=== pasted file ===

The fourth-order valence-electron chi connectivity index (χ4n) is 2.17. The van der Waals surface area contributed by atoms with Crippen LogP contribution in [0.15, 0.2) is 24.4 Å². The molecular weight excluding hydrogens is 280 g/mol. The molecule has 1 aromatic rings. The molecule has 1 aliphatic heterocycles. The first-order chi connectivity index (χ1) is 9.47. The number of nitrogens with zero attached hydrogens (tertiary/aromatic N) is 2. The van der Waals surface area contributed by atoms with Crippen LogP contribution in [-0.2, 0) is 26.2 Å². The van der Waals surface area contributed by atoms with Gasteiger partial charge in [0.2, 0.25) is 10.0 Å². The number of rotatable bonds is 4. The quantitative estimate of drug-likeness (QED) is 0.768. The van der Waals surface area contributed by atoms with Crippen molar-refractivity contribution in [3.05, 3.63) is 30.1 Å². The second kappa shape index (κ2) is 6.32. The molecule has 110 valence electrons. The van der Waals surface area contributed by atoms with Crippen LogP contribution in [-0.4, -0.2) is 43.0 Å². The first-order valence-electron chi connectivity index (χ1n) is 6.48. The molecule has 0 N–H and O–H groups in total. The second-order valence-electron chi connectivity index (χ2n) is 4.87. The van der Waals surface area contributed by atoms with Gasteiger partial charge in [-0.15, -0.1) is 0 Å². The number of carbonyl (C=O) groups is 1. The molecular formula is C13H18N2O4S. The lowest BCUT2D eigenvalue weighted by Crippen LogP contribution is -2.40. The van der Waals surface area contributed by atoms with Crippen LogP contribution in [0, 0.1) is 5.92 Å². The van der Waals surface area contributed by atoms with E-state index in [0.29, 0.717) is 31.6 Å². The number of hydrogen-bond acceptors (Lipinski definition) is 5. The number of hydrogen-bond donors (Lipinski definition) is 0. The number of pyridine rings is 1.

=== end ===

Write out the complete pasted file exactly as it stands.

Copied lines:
The fourth-order valence-electron chi connectivity index (χ4n) is 2.17. The van der Waals surface area contributed by atoms with Crippen LogP contribution in [0.15, 0.2) is 24.4 Å². The molecular weight excluding hydrogens is 280 g/mol. The molecule has 1 aromatic rings. The molecule has 1 aliphatic heterocycles. The first-order chi connectivity index (χ1) is 9.47. The number of nitrogens with zero attached hydrogens (tertiary/aromatic N) is 2. The van der Waals surface area contributed by atoms with Crippen LogP contribution in [-0.2, 0) is 26.2 Å². The van der Waals surface area contributed by atoms with Gasteiger partial charge in [0.2, 0.25) is 10.0 Å². The number of rotatable bonds is 4. The quantitative estimate of drug-likeness (QED) is 0.768. The van der Waals surface area contributed by atoms with Crippen molar-refractivity contribution in [3.05, 3.63) is 30.1 Å². The second kappa shape index (κ2) is 6.32. The molecule has 110 valence electrons. The van der Waals surface area contributed by atoms with Crippen LogP contribution in [-0.4, -0.2) is 43.0 Å². The first-order valence-electron chi connectivity index (χ1n) is 6.48. The molecule has 0 N–H and O–H groups in total. The second-order valence-electron chi connectivity index (χ2n) is 4.87. The van der Waals surface area contributed by atoms with Gasteiger partial charge in [-0.15, -0.1) is 0 Å². The number of carbonyl (C=O) groups is 1. The molecular formula is C13H18N2O4S. The lowest BCUT2D eigenvalue weighted by Crippen LogP contribution is -2.40. The van der Waals surface area contributed by atoms with Crippen LogP contribution in [0, 0.1) is 5.92 Å². The van der Waals surface area contributed by atoms with E-state index in [0.29, 0.717) is 31.6 Å². The number of hydrogen-bond acceptors (Lipinski definition) is 5. The number of hydrogen-bond donors (Lipinski definition) is 0. The number of pyridine rings is 1.